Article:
Tough talks in Athens, Brus­sels

Premier joins EU peers while min­is­ter her­alds new taxes to cover 5.5-bil­lion-euro fi­nanc­ing gap

Kathimerini English - - Front Page -

Prime Min­is­ter Ge­orge Pa­pan­dreou joined his Euro­pean Union coun­ter­parts in Brus­sels yes­ter­day for tough ne­go­ti­a­tions aimed at se­cur­ing more fund­ing for his debt-rid­den coun­try as new Fi­nance Min­is­ter Evan­ge­los Venize­los con­tin­ued dis­cus­sions in Athens with rep­re­sen­ta­tives of for­eign cred­i­tors about a new raft of aus­ter­ity mea­sures to be voted on in Par­lia­ment next week.

Speak­ing to re­porters on his ar­rival in Brus­sels, Pa­pan­dreou said Greece was in­tent on see­ing through its aus­ter­ity pro­gram but he stressed that Athens ex­pected sol­i­dar­ity from the bloc in re­turn. “Greece is strongly com­mit­ted to con­tinue a very dif­fi­cult but im­por­tant pro­gram for ma­jor changes, rad­i­cal changes to make our econ­omy vi­able,” Pa­pan­dreou said. But he added, “We ex­pect that the Euro­pean Union also will cre­ate the efficient frame­work to deal with this cri­sis and also to deal with the num­ber of sys­temic prob­lems we’ve been see­ing over the past months in the eu­ro­zone.”

For his part, Euro­pean Eco­nomic and Mon­e­tary Af­fairs Com­mis­sioner Olli Rehn said the bloc was pre­pared to help Greece save its econ­omy “but the first thing is that Greece must help it­self, so that the other Euro­peans can help Greece. That’s the bot­tom line.”

In Brus­sels, where Pa­pan­dreou joined his coun­ter­parts for a work­ing din­ner last night, no fi­nal de­ci­sions were ex­pected to be made on the Greek prob­lem, which topped the agenda of talks that con­tinue to­day.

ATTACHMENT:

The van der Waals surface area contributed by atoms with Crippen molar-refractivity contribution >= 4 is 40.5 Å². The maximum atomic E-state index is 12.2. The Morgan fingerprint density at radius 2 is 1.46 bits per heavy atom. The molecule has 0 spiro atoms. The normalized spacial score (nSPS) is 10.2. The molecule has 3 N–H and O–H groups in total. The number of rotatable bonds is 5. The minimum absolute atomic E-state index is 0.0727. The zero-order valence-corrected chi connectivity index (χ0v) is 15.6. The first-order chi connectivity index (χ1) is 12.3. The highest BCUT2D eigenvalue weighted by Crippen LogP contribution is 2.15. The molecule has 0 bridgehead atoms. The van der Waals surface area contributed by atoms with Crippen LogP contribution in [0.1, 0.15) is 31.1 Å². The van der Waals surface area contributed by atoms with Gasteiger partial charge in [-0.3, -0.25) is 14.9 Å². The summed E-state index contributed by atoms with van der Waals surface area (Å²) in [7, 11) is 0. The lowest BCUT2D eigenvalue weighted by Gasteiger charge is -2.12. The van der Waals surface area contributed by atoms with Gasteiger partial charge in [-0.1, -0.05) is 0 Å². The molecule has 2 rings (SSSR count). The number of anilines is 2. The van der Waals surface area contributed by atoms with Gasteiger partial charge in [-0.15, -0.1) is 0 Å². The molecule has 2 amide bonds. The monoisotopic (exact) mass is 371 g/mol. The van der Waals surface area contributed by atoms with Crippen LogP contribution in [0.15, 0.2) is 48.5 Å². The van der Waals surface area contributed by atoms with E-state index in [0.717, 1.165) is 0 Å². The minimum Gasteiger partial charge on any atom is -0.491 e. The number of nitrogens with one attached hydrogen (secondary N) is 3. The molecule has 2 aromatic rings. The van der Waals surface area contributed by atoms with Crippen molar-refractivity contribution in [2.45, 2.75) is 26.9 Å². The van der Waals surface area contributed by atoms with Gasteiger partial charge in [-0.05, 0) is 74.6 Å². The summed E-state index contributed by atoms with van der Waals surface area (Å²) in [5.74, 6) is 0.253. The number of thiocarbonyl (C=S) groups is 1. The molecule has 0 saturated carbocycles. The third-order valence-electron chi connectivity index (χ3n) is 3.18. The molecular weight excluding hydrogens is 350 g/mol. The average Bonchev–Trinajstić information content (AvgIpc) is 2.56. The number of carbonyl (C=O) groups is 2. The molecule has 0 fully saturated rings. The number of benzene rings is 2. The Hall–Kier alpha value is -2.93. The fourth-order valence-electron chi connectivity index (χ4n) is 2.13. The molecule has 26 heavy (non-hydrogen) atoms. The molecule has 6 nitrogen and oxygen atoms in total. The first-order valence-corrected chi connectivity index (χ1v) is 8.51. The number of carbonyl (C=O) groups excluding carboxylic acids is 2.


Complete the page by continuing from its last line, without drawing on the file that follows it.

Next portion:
Hav­ing se­cured a con­fi­dence vote in his gov­ern­ment on Mon­day, Pa­pan­dreou was ex­pected to strike a pos­i­tive stance vis-a-vis his eu­ro­zone peers re­gard­ing the likely ap­proval of the midterm pro­gram – which aims to raise 28 bil­lion eu­ros through tax in­creases and cuts to pub­lic spend­ing and an­other 50 bil­lion eu­ros through the pri­va­ti­za­tion of state as­sets.

It was de­cided yes­ter­day that the pro­gram will be voted on in Par­lia­ment on Wed­nes­day and its im­ple­men­ta­tion pro­gram on Thurs­day.

Venize­los, too, ap­peared up­beat yes­ter­day dur­ing his first press con- fer­ence in Athens fol­low­ing talks with rep­re­sen­ta­tives of the Euro­pean Com­mis­sion, Euro­pean Cen­tral Bank and the In­ter­na­tional Mon­e­tary Fund. The min­is­ter pledged ad­di­tional mea­sures to cover a fi­nanc­ing gap of 5.5 bil­lion eu­ros high­lighted by for­eign cred­i­tors.

Main op­po­si­tion New Democ­racy leader An­to­nis Sa­ma­ras was also in Brus­sels yes­ter­day for a sum­mit of the Euro­pean Peo­ple’s Party, a group of cen­ter-right po­lit­i­cal par­ties. Sa­ma­ras was re­port­edly urged to change his stance and vote for the midterm pro­gram next week. But he seemed to stick to his guns. “The cur­rent pol­icy mix... calls for more taxes in an econ­omy in un­prece­dented re­ces­sion,” Sa­ma­ras said. “We need cor­rected pol­icy mea­sures to en­sure that the econ­omy re­cov­ers and that we can pay back our debt,” he said, reit­er­at­ing his calls for a rene­go­ti­a­tion of the terms of Greece’s agree­ment with its cred­i­tors.

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